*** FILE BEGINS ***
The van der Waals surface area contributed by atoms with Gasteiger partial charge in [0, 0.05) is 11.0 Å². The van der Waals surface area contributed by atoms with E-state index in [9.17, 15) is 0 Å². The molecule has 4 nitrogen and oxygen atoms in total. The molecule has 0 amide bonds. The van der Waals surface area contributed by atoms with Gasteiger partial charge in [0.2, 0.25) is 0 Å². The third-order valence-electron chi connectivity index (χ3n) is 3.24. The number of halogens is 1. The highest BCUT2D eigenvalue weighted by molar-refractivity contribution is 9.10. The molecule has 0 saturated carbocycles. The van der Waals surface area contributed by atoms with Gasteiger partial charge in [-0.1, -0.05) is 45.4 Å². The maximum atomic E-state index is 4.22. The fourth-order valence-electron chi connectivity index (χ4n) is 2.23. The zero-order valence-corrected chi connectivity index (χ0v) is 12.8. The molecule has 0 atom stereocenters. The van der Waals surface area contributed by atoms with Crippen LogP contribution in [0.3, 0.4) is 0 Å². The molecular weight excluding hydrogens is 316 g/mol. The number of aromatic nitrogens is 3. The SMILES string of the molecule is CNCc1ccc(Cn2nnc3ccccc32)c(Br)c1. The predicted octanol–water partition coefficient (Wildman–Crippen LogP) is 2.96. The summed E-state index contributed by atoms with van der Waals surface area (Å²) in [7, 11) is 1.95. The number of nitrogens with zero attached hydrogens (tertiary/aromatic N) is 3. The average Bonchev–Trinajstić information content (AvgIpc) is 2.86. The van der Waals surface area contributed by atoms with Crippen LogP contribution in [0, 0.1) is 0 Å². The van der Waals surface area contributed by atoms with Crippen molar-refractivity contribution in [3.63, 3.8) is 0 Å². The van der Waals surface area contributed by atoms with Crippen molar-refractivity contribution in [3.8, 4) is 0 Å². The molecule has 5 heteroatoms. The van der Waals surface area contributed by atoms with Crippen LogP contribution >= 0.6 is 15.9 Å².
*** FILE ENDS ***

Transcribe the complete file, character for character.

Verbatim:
The van der Waals surface area contributed by atoms with Gasteiger partial charge in [0, 0.05) is 11.0 Å². The van der Waals surface area contributed by atoms with E-state index in [9.17, 15) is 0 Å². The molecule has 4 nitrogen and oxygen atoms in total. The molecule has 0 amide bonds. The van der Waals surface area contributed by atoms with Gasteiger partial charge in [0.2, 0.25) is 0 Å². The third-order valence-electron chi connectivity index (χ3n) is 3.24. The number of halogens is 1. The highest BCUT2D eigenvalue weighted by molar-refractivity contribution is 9.10. The molecule has 0 saturated carbocycles. The van der Waals surface area contributed by atoms with Gasteiger partial charge in [-0.1, -0.05) is 45.4 Å². The maximum atomic E-state index is 4.22. The fourth-order valence-electron chi connectivity index (χ4n) is 2.23. The zero-order valence-corrected chi connectivity index (χ0v) is 12.8. The molecule has 0 atom stereocenters. The van der Waals surface area contributed by atoms with Crippen LogP contribution in [0.3, 0.4) is 0 Å². The molecular weight excluding hydrogens is 316 g/mol. The number of aromatic nitrogens is 3. The SMILES string of the molecule is CNCc1ccc(Cn2nnc3ccccc32)c(Br)c1. The predicted octanol–water partition coefficient (Wildman–Crippen LogP) is 2.96. The summed E-state index contributed by atoms with van der Waals surface area (Å²) in [7, 11) is 1.95. The number of nitrogens with zero attached hydrogens (tertiary/aromatic N) is 3. The average Bonchev–Trinajstić information content (AvgIpc) is 2.86. The van der Waals surface area contributed by atoms with Crippen LogP contribution in [0, 0.1) is 0 Å². The van der Waals surface area contributed by atoms with Crippen molar-refractivity contribution in [3.63, 3.8) is 0 Å². The van der Waals surface area contributed by atoms with Crippen molar-refractivity contribution in [3.8, 4) is 0 Å². The molecule has 5 heteroatoms. The van der Waals surface area contributed by atoms with Crippen LogP contribution >= 0.6 is 15.9 Å².